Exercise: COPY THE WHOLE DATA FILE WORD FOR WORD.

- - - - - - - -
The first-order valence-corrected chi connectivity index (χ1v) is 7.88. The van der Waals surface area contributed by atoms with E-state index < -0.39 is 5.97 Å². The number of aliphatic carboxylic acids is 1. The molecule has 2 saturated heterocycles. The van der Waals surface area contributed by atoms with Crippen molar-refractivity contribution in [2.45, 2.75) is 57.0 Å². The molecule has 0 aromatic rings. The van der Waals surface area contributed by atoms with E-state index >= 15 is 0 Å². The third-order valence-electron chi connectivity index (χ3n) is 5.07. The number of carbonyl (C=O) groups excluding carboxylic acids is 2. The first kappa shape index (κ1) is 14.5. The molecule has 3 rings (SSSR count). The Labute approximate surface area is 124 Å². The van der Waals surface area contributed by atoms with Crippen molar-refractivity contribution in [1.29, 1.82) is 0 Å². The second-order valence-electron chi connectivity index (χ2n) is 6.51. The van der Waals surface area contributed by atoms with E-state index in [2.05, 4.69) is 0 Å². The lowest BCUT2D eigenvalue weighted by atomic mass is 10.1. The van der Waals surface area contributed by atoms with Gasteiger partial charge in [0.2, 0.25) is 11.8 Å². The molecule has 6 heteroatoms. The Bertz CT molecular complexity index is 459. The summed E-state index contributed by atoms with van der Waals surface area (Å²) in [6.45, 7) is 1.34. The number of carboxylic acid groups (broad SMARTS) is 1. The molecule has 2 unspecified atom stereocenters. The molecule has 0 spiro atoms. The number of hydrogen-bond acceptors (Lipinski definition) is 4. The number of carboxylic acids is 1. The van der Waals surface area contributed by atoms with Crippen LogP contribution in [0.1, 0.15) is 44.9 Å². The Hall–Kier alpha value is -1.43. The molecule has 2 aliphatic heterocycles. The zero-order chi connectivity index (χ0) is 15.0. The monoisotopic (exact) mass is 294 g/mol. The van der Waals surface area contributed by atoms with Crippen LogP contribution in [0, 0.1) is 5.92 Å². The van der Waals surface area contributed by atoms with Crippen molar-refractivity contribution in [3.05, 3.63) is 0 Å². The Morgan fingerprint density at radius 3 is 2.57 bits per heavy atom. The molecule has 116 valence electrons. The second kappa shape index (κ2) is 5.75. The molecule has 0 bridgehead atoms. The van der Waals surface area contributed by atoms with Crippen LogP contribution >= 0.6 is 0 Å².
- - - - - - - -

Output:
The first-order valence-corrected chi connectivity index (χ1v) is 7.88. The van der Waals surface area contributed by atoms with E-state index < -0.39 is 5.97 Å². The number of aliphatic carboxylic acids is 1. The molecule has 2 saturated heterocycles. The van der Waals surface area contributed by atoms with Crippen molar-refractivity contribution in [2.45, 2.75) is 57.0 Å². The molecule has 0 aromatic rings. The van der Waals surface area contributed by atoms with E-state index >= 15 is 0 Å². The third-order valence-electron chi connectivity index (χ3n) is 5.07. The number of carbonyl (C=O) groups excluding carboxylic acids is 2. The first kappa shape index (κ1) is 14.5. The molecule has 3 rings (SSSR count). The Labute approximate surface area is 124 Å². The van der Waals surface area contributed by atoms with Crippen molar-refractivity contribution in [1.29, 1.82) is 0 Å². The second-order valence-electron chi connectivity index (χ2n) is 6.51. The van der Waals surface area contributed by atoms with E-state index in [2.05, 4.69) is 0 Å². The lowest BCUT2D eigenvalue weighted by atomic mass is 10.1. The van der Waals surface area contributed by atoms with Gasteiger partial charge in [0.2, 0.25) is 11.8 Å². The molecule has 6 heteroatoms. The Bertz CT molecular complexity index is 459. The summed E-state index contributed by atoms with van der Waals surface area (Å²) in [6.45, 7) is 1.34. The number of carboxylic acid groups (broad SMARTS) is 1. The molecule has 2 unspecified atom stereocenters. The molecule has 0 spiro atoms. The number of hydrogen-bond acceptors (Lipinski definition) is 4. The number of carboxylic acids is 1. The van der Waals surface area contributed by atoms with Crippen LogP contribution in [0.1, 0.15) is 44.9 Å². The Hall–Kier alpha value is -1.43. The molecule has 2 aliphatic heterocycles. The zero-order chi connectivity index (χ0) is 15.0. The monoisotopic (exact) mass is 294 g/mol. The van der Waals surface area contributed by atoms with Crippen LogP contribution in [0, 0.1) is 5.92 Å². The van der Waals surface area contributed by atoms with Crippen molar-refractivity contribution in [3.05, 3.63) is 0 Å². The Morgan fingerprint density at radius 3 is 2.57 bits per heavy atom. The molecule has 116 valence electrons. The second kappa shape index (κ2) is 5.75. The molecule has 0 bridgehead atoms. The van der Waals surface area contributed by atoms with Crippen LogP contribution >= 0.6 is 0 Å².